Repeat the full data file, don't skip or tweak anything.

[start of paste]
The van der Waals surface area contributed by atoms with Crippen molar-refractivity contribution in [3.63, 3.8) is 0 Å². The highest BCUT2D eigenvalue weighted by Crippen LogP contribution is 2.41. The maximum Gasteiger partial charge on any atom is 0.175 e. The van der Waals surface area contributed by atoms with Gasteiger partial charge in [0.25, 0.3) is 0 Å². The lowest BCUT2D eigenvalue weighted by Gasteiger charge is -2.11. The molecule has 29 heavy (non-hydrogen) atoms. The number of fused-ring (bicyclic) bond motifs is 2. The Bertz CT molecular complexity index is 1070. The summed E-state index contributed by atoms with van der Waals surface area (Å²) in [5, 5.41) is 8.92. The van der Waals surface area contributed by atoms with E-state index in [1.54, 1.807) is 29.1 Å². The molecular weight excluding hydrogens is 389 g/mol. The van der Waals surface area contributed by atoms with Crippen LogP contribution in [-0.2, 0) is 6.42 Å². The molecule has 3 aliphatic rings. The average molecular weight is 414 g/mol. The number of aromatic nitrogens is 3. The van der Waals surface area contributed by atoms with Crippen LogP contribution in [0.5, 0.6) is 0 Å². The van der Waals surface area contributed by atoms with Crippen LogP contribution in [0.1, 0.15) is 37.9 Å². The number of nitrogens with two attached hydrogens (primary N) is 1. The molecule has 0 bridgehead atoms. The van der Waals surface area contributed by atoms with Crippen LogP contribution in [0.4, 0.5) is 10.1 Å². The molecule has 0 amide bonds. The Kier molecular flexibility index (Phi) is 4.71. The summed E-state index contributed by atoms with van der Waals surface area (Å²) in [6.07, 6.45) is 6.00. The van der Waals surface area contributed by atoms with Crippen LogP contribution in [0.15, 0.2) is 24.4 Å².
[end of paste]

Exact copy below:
The van der Waals surface area contributed by atoms with Crippen molar-refractivity contribution in [3.63, 3.8) is 0 Å². The highest BCUT2D eigenvalue weighted by Crippen LogP contribution is 2.41. The maximum Gasteiger partial charge on any atom is 0.175 e. The van der Waals surface area contributed by atoms with Gasteiger partial charge in [0.25, 0.3) is 0 Å². The lowest BCUT2D eigenvalue weighted by Gasteiger charge is -2.11. The molecule has 29 heavy (non-hydrogen) atoms. The number of fused-ring (bicyclic) bond motifs is 2. The Bertz CT molecular complexity index is 1070. The summed E-state index contributed by atoms with van der Waals surface area (Å²) in [5, 5.41) is 8.92. The van der Waals surface area contributed by atoms with E-state index in [1.54, 1.807) is 29.1 Å². The molecular weight excluding hydrogens is 389 g/mol. The van der Waals surface area contributed by atoms with Crippen LogP contribution in [-0.2, 0) is 6.42 Å². The molecule has 3 aliphatic rings. The average molecular weight is 414 g/mol. The number of aromatic nitrogens is 3. The van der Waals surface area contributed by atoms with Crippen LogP contribution in [0.5, 0.6) is 0 Å². The van der Waals surface area contributed by atoms with Crippen LogP contribution in [0.1, 0.15) is 37.9 Å². The number of nitrogens with two attached hydrogens (primary N) is 1. The molecule has 0 bridgehead atoms. The van der Waals surface area contributed by atoms with Crippen LogP contribution in [0.4, 0.5) is 10.1 Å². The molecule has 0 amide bonds. The Kier molecular flexibility index (Phi) is 4.71. The summed E-state index contributed by atoms with van der Waals surface area (Å²) in [6.07, 6.45) is 6.00. The van der Waals surface area contributed by atoms with Crippen LogP contribution in [0.15, 0.2) is 24.4 Å².